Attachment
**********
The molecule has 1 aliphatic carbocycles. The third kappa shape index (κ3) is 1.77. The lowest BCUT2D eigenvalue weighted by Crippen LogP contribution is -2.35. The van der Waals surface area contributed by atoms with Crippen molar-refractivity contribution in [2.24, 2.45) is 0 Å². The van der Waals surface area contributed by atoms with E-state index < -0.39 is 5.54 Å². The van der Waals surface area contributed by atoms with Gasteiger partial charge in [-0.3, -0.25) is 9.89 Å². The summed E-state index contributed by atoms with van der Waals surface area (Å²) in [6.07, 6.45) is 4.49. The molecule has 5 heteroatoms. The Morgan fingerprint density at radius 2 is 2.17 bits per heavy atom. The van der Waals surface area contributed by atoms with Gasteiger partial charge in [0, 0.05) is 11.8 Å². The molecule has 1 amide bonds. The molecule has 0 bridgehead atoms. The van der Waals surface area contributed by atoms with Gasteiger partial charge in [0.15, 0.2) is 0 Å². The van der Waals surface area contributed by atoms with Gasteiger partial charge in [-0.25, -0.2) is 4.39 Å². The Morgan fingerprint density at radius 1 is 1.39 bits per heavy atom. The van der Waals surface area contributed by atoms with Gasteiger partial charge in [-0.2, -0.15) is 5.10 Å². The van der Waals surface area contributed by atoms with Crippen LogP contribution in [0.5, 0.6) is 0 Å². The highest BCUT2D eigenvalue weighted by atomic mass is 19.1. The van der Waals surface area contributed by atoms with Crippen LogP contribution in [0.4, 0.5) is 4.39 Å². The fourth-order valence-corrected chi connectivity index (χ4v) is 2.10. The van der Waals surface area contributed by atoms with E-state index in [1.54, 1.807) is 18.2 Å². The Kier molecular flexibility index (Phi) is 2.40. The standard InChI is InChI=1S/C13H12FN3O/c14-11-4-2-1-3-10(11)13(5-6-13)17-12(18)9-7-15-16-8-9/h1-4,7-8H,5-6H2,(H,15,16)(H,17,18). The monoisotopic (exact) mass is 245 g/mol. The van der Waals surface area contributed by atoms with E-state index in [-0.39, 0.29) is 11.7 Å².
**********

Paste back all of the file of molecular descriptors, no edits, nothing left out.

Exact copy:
The molecule has 1 aliphatic carbocycles. The third kappa shape index (κ3) is 1.77. The lowest BCUT2D eigenvalue weighted by Crippen LogP contribution is -2.35. The van der Waals surface area contributed by atoms with Crippen molar-refractivity contribution in [2.24, 2.45) is 0 Å². The van der Waals surface area contributed by atoms with E-state index < -0.39 is 5.54 Å². The van der Waals surface area contributed by atoms with Gasteiger partial charge in [-0.3, -0.25) is 9.89 Å². The summed E-state index contributed by atoms with van der Waals surface area (Å²) in [6.07, 6.45) is 4.49. The molecule has 5 heteroatoms. The Morgan fingerprint density at radius 2 is 2.17 bits per heavy atom. The van der Waals surface area contributed by atoms with Gasteiger partial charge in [0, 0.05) is 11.8 Å². The molecule has 1 amide bonds. The molecule has 0 bridgehead atoms. The van der Waals surface area contributed by atoms with Gasteiger partial charge in [0.15, 0.2) is 0 Å². The van der Waals surface area contributed by atoms with Gasteiger partial charge in [-0.25, -0.2) is 4.39 Å². The Morgan fingerprint density at radius 1 is 1.39 bits per heavy atom. The van der Waals surface area contributed by atoms with Gasteiger partial charge in [-0.2, -0.15) is 5.10 Å². The van der Waals surface area contributed by atoms with Crippen LogP contribution in [0.5, 0.6) is 0 Å². The highest BCUT2D eigenvalue weighted by atomic mass is 19.1. The van der Waals surface area contributed by atoms with Crippen LogP contribution in [0.4, 0.5) is 4.39 Å². The fourth-order valence-corrected chi connectivity index (χ4v) is 2.10. The van der Waals surface area contributed by atoms with E-state index in [1.54, 1.807) is 18.2 Å². The Kier molecular flexibility index (Phi) is 2.40. The standard InChI is InChI=1S/C13H12FN3O/c14-11-4-2-1-3-10(11)13(5-6-13)17-12(18)9-7-15-16-8-9/h1-4,7-8H,5-6H2,(H,15,16)(H,17,18). The monoisotopic (exact) mass is 245 g/mol. The van der Waals surface area contributed by atoms with E-state index in [-0.39, 0.29) is 11.7 Å².